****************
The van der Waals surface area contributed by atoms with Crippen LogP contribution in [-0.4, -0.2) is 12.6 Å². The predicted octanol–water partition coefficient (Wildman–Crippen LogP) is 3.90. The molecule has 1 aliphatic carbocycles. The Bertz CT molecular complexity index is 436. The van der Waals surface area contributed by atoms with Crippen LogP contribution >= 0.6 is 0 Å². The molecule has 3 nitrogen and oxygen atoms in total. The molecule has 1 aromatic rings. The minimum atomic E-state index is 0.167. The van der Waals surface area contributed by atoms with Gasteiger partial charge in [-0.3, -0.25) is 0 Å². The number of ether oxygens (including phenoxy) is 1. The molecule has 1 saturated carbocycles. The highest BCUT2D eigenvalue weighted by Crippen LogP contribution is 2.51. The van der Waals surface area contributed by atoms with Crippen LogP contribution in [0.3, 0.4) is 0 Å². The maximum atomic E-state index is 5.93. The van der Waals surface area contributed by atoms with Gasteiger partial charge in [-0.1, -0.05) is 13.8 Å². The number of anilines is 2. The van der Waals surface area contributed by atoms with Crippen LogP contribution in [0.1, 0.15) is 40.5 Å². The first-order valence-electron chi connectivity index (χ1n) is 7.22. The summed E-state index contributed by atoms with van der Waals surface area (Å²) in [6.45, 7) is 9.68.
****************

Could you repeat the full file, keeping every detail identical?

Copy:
The van der Waals surface area contributed by atoms with Crippen LogP contribution in [-0.4, -0.2) is 12.6 Å². The predicted octanol–water partition coefficient (Wildman–Crippen LogP) is 3.90. The molecule has 1 aliphatic carbocycles. The Bertz CT molecular complexity index is 436. The van der Waals surface area contributed by atoms with Crippen LogP contribution >= 0.6 is 0 Å². The molecule has 3 nitrogen and oxygen atoms in total. The molecule has 1 aromatic rings. The minimum atomic E-state index is 0.167. The van der Waals surface area contributed by atoms with Gasteiger partial charge in [-0.3, -0.25) is 0 Å². The number of ether oxygens (including phenoxy) is 1. The molecule has 1 saturated carbocycles. The highest BCUT2D eigenvalue weighted by Crippen LogP contribution is 2.51. The van der Waals surface area contributed by atoms with Crippen LogP contribution in [0.3, 0.4) is 0 Å². The maximum atomic E-state index is 5.93. The van der Waals surface area contributed by atoms with Gasteiger partial charge in [-0.1, -0.05) is 13.8 Å². The number of anilines is 2. The van der Waals surface area contributed by atoms with Crippen LogP contribution in [0.1, 0.15) is 40.5 Å². The first-order valence-electron chi connectivity index (χ1n) is 7.22. The summed E-state index contributed by atoms with van der Waals surface area (Å²) in [6.45, 7) is 9.68.